The United States is among the most dangerous developed nations for childbirth. A new report shows more than 10% of births were preterm last year.

Reporter Naomi Ruchim takes a closer look for this week’s edition of Here for Health.

The preterm birthrate in the U.S. remains near an all-time high, according to the March of Dimes Annual Report Card. Data on preterm births from the CDC finds 10.5% of births happened before 37 weeks of pregnancy in 2021 — the highest percentage ever.

In 2022, that number dropped to 10.4%, a negligible difference, according to the head of the March of Dimes.

“If you look at the data over the last 20 years, we, we haven’t made any improvements, and it’s really going in the wrong direction. Moms and babies are not at the center of healthcare,” said Dr. Elizabeth Cherot, CEO and President of March of Dimes.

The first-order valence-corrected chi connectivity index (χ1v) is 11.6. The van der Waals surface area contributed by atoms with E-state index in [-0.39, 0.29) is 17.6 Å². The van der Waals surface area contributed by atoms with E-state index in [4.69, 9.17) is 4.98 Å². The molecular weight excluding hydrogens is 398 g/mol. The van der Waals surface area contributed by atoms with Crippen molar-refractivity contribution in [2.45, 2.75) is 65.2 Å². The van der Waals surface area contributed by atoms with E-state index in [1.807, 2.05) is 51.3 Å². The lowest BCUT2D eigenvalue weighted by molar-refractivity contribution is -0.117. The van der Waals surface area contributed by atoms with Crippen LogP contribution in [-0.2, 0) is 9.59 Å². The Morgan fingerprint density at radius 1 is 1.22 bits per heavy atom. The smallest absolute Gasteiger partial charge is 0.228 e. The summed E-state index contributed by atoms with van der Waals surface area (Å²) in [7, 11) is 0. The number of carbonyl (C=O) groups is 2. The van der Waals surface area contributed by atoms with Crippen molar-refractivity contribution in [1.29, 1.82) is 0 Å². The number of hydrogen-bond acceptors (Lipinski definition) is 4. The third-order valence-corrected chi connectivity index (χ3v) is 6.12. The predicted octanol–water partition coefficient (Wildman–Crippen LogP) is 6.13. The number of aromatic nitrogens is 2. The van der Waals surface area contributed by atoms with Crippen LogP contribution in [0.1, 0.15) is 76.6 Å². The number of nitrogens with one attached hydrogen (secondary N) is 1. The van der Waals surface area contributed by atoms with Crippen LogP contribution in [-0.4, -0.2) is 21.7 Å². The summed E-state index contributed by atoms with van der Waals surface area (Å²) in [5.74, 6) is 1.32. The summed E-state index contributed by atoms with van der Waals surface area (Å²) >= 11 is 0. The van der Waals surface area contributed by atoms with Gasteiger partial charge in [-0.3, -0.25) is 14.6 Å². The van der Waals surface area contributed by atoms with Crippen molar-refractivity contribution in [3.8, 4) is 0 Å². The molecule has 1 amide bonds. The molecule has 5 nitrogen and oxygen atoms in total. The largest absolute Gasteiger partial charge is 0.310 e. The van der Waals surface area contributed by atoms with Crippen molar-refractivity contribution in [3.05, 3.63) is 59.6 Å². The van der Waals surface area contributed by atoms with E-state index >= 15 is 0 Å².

The March of Dimes organization gives the U.S. a “D+” grade overall, while eight individual states and Puerto Rico earned an “F.”

The data also highlights significant racial disparities. Black and Native American women are 54% more likely to have a preterm birth compared to white women. Preterm births are one of the leading causes of infant deaths in the U.S., and CDC data shows the infant mortality rate rose 3% last year — the largest spike in more than two decades.

The new report also shows maternal deaths have almost doubled in the U.S. since 2018.

“I can’t believe that Black babies are two times more likely not to make their first birthday, compared to their white counterparts,” Cherot said.